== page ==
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Nursing Home Rankings Best 10

Rankings of nursing home quality will always have subjective elements. Minimally, The United States government collects objective, empirical data about nursing homes that accept Medicare patients, which includes a majority of those facilities in the United States, and rating agencies use that data to assess nursing home quality with a minimum of subjectivity.

Moreover, popular news media source US News and World Reports has summarized this retained Medicare recipient data to assess the highest-quality nursing homes in each state based on health inspections, nurse staffing, and other quality measures.

Specific ratings in each of these categories are broken out from an overall rating to enable individuals to find the best facility that suits their needs and desires

Medicare’s “Nursing Home Compare” assigns ratings of one through five stars to each of the more than 16,000 elder care facilities that are included in its database. The overall rating starts with data on health inspections.  If a facility has a nurse staffing rating of four or five stars, the overall rating will improve by one star. Conversely, if the facility has only a one-star nurse staffing rating, its overall rating decreases by one star.  Likewise, one star is added to the overall ranking if the other quality measures have a five-star rating, and one star is subtracted if quality has only a one-star rating. The quality measure is determined by combining eleven different quality data points on elements such as pain management, and nutrition and weight control.

  • California the largest number of five-star ranked facilities in the national rankings. The rankings themselves do not indicate which is the best overall facility but only depict each facility’s total rankings. In California, for example, more than 1,200 elder care facilities are listed. More than 400 of those facilities (i.e. more than one-third of the total) were given overall five-star rankings. This does not suggest that all 400 of those facilities provide the same level or quality of care. Rather, it only indicates that those 400 facilities provide an overall higher or more comprehensive level of care than facilities that were given four-star or lower rankings.
  • These rankings also exclude the lesser number of elder care facilities that are entirely private and that do not accept Medicare funding. Information on those facilities from data maintained by individual states.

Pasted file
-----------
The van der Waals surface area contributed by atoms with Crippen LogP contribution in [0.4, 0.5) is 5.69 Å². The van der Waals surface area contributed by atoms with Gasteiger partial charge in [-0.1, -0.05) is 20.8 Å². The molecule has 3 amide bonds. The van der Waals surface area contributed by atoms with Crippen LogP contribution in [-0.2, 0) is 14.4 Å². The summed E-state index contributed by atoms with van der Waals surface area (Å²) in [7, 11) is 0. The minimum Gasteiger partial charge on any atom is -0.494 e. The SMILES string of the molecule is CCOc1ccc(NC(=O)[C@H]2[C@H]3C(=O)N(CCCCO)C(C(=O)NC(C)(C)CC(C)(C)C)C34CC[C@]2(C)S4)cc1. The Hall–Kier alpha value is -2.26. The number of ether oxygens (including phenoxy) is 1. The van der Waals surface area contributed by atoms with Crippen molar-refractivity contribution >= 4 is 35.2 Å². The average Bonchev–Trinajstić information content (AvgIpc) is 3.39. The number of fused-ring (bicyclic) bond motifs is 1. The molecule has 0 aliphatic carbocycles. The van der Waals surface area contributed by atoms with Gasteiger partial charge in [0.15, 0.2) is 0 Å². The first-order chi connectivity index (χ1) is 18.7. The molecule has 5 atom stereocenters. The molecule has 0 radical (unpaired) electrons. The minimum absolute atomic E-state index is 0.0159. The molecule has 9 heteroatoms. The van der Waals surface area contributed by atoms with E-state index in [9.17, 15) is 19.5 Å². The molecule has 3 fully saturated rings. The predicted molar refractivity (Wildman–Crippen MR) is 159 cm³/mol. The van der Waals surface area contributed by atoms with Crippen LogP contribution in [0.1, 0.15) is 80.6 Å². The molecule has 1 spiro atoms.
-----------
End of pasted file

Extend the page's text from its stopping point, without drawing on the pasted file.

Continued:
• Perhaps the most telling aspect of the 2015 rankings is that the total number of five-star ranked elder care facilities dropped by more than three per cent. In 2014, 24.9% of all facilities rated had five-star rankings. That number dropped to 21.7% in 2015. This decrease may be the result of changes in the quality measures that are reviewed.
  • The 2015 rankings include consideration of uses of antipsychotic medications, increased the total number of quality points required for a facility to receive both a two-star quality measure ranking and a four-star nursing staff ranking. The standards therefore increased from 2014 to 2015, causing the reduction in the percentage of facilities that received an overall five-star ranking.

Be Wary of the Limitations of Relying upon National Rankings List of Nursing Home Facilities

Elder care facility rankings, like those published by Medicare’s Nursing Home Compare and summarized by US News and World Reports, can be a double-edged sword. Families that are looking for the best facility for their elderly loved ones can take some comfort when they select a higher-ranked facility. Those rankings will generalize a larger pool of specific data to present a average or typical picture of a facility. The rankings include no footnotes or other warnings about specific and possibly egregious problems with a particular facility, nor do they show whether a facility has improved or declined from year-to-year.

Attorneys that focus their practices on elder care issues can often provide more information and critical details about individual elder care facilities. Medicare’s Nursing Home Compare rankings will not, for example, include specific factual references about any lawsuits that have been filed against a particular facility or its staff members.

An elder care attorney will have access to that information through one or more databases which track lawsuits and that report the names of parties in lawsuits and the nature of the underlying claims and complaint. Elder care attorneys are filling an expanding role as consultants to elderly clients and their families to understand and select the best facility for an elderly person. Concerned families will often consult with these attorneys when they are making their decisions. Generalized rankings are a good starting point for a family’s research into elder care facilities, but they are not a guarantee of the nature or quality of the care that an elderly person will receive at a facility.

 

 

References:

 

http://health.usnews.com/best-nursing-homes

http://www.helpguide.org/articles/senior-housing/guide-to-nursing-homes.htm

https://www.medicare.gov/nursinghomecompare/About/What-Is-NHC.html

 

 

 

 

 

 

 

 

 

 

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